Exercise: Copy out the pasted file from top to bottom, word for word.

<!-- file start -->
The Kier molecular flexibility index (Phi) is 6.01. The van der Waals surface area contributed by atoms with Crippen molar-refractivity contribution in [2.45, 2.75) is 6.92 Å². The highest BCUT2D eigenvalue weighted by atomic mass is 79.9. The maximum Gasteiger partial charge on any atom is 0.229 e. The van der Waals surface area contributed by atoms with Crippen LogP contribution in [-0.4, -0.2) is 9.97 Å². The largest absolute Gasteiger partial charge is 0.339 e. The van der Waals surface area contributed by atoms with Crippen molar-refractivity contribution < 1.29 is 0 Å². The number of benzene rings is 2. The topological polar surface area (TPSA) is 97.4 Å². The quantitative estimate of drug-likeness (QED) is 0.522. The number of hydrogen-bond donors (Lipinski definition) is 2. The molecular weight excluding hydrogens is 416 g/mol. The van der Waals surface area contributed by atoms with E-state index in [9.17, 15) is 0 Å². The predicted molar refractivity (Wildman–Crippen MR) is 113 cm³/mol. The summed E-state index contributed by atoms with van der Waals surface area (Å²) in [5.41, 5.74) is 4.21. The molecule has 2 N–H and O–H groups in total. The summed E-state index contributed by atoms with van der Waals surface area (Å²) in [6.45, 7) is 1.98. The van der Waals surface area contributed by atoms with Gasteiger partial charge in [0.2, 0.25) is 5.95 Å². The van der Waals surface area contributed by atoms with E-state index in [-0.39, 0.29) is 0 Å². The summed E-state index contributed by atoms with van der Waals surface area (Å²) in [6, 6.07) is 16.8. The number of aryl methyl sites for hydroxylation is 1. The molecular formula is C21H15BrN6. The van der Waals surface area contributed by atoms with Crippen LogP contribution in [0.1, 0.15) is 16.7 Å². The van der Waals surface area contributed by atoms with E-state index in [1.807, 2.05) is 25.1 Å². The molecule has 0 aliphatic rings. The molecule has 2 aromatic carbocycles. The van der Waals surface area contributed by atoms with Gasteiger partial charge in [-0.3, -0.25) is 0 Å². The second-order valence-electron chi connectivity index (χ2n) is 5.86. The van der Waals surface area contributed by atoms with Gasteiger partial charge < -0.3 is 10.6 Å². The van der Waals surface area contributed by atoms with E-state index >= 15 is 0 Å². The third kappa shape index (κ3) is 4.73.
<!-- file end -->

The Kier molecular flexibility index (Phi) is 6.01. The van der Waals surface area contributed by atoms with Crippen molar-refractivity contribution in [2.45, 2.75) is 6.92 Å². The highest BCUT2D eigenvalue weighted by atomic mass is 79.9. The maximum Gasteiger partial charge on any atom is 0.229 e. The van der Waals surface area contributed by atoms with Crippen LogP contribution in [-0.4, -0.2) is 9.97 Å². The largest absolute Gasteiger partial charge is 0.339 e. The van der Waals surface area contributed by atoms with Crippen molar-refractivity contribution < 1.29 is 0 Å². The number of benzene rings is 2. The topological polar surface area (TPSA) is 97.4 Å². The quantitative estimate of drug-likeness (QED) is 0.522. The number of hydrogen-bond donors (Lipinski definition) is 2. The molecular weight excluding hydrogens is 416 g/mol. The van der Waals surface area contributed by atoms with E-state index in [9.17, 15) is 0 Å². The predicted molar refractivity (Wildman–Crippen MR) is 113 cm³/mol. The summed E-state index contributed by atoms with van der Waals surface area (Å²) in [5.41, 5.74) is 4.21. The molecule has 2 N–H and O–H groups in total. The summed E-state index contributed by atoms with van der Waals surface area (Å²) in [6.45, 7) is 1.98. The van der Waals surface area contributed by atoms with Gasteiger partial charge in [0.2, 0.25) is 5.95 Å². The van der Waals surface area contributed by atoms with E-state index in [-0.39, 0.29) is 0 Å². The summed E-state index contributed by atoms with van der Waals surface area (Å²) in [6, 6.07) is 16.8. The number of aryl methyl sites for hydroxylation is 1. The molecular formula is C21H15BrN6. The van der Waals surface area contributed by atoms with Crippen LogP contribution in [0.1, 0.15) is 16.7 Å². The van der Waals surface area contributed by atoms with E-state index in [1.807, 2.05) is 25.1 Å². The molecule has 0 aliphatic rings. The molecule has 2 aromatic carbocycles. The van der Waals surface area contributed by atoms with Gasteiger partial charge in [-0.3, -0.25) is 0 Å². The second-order valence-electron chi connectivity index (χ2n) is 5.86. The van der Waals surface area contributed by atoms with Gasteiger partial charge < -0.3 is 10.6 Å². The van der Waals surface area contributed by atoms with E-state index >= 15 is 0 Å². The third kappa shape index (κ3) is 4.73.